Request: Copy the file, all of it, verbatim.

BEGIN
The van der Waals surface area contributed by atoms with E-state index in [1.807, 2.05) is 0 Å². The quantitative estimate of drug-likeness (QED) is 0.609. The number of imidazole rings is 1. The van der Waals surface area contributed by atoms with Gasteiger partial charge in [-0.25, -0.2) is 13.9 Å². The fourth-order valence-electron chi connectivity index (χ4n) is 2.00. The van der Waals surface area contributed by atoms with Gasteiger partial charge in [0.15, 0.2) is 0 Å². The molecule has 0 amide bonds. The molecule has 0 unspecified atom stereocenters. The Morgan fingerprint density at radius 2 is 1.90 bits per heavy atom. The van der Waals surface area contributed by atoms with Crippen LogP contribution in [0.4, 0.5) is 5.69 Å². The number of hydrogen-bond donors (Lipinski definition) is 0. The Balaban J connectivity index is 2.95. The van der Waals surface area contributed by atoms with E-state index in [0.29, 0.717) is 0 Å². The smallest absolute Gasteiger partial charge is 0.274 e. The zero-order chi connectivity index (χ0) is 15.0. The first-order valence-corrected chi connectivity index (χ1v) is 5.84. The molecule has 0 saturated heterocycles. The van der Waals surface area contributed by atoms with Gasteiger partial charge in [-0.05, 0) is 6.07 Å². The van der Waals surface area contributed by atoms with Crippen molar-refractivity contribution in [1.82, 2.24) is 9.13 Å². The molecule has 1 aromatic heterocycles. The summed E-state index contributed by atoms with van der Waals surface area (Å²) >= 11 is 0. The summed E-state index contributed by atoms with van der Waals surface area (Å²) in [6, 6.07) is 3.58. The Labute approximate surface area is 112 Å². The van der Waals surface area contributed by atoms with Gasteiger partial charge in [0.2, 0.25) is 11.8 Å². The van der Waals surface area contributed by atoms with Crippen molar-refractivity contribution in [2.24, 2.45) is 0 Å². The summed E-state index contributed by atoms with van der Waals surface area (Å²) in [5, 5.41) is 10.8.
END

The van der Waals surface area contributed by atoms with E-state index in [1.807, 2.05) is 0 Å². The quantitative estimate of drug-likeness (QED) is 0.609. The number of imidazole rings is 1. The van der Waals surface area contributed by atoms with Gasteiger partial charge in [-0.25, -0.2) is 13.9 Å². The fourth-order valence-electron chi connectivity index (χ4n) is 2.00. The van der Waals surface area contributed by atoms with Gasteiger partial charge in [0.15, 0.2) is 0 Å². The molecule has 0 amide bonds. The molecule has 0 unspecified atom stereocenters. The Morgan fingerprint density at radius 2 is 1.90 bits per heavy atom. The van der Waals surface area contributed by atoms with Crippen LogP contribution in [0.4, 0.5) is 5.69 Å². The number of hydrogen-bond donors (Lipinski definition) is 0. The Balaban J connectivity index is 2.95. The van der Waals surface area contributed by atoms with E-state index in [0.29, 0.717) is 0 Å². The smallest absolute Gasteiger partial charge is 0.274 e. The zero-order chi connectivity index (χ0) is 15.0. The first-order valence-corrected chi connectivity index (χ1v) is 5.84. The molecule has 0 saturated heterocycles. The van der Waals surface area contributed by atoms with Gasteiger partial charge in [-0.05, 0) is 6.07 Å². The van der Waals surface area contributed by atoms with Crippen molar-refractivity contribution in [1.82, 2.24) is 9.13 Å². The molecule has 1 aromatic heterocycles. The summed E-state index contributed by atoms with van der Waals surface area (Å²) >= 11 is 0. The summed E-state index contributed by atoms with van der Waals surface area (Å²) in [6, 6.07) is 3.58. The Labute approximate surface area is 112 Å². The van der Waals surface area contributed by atoms with Gasteiger partial charge in [0.2, 0.25) is 11.8 Å². The van der Waals surface area contributed by atoms with Crippen molar-refractivity contribution in [2.24, 2.45) is 0 Å². The summed E-state index contributed by atoms with van der Waals surface area (Å²) in [5, 5.41) is 10.8.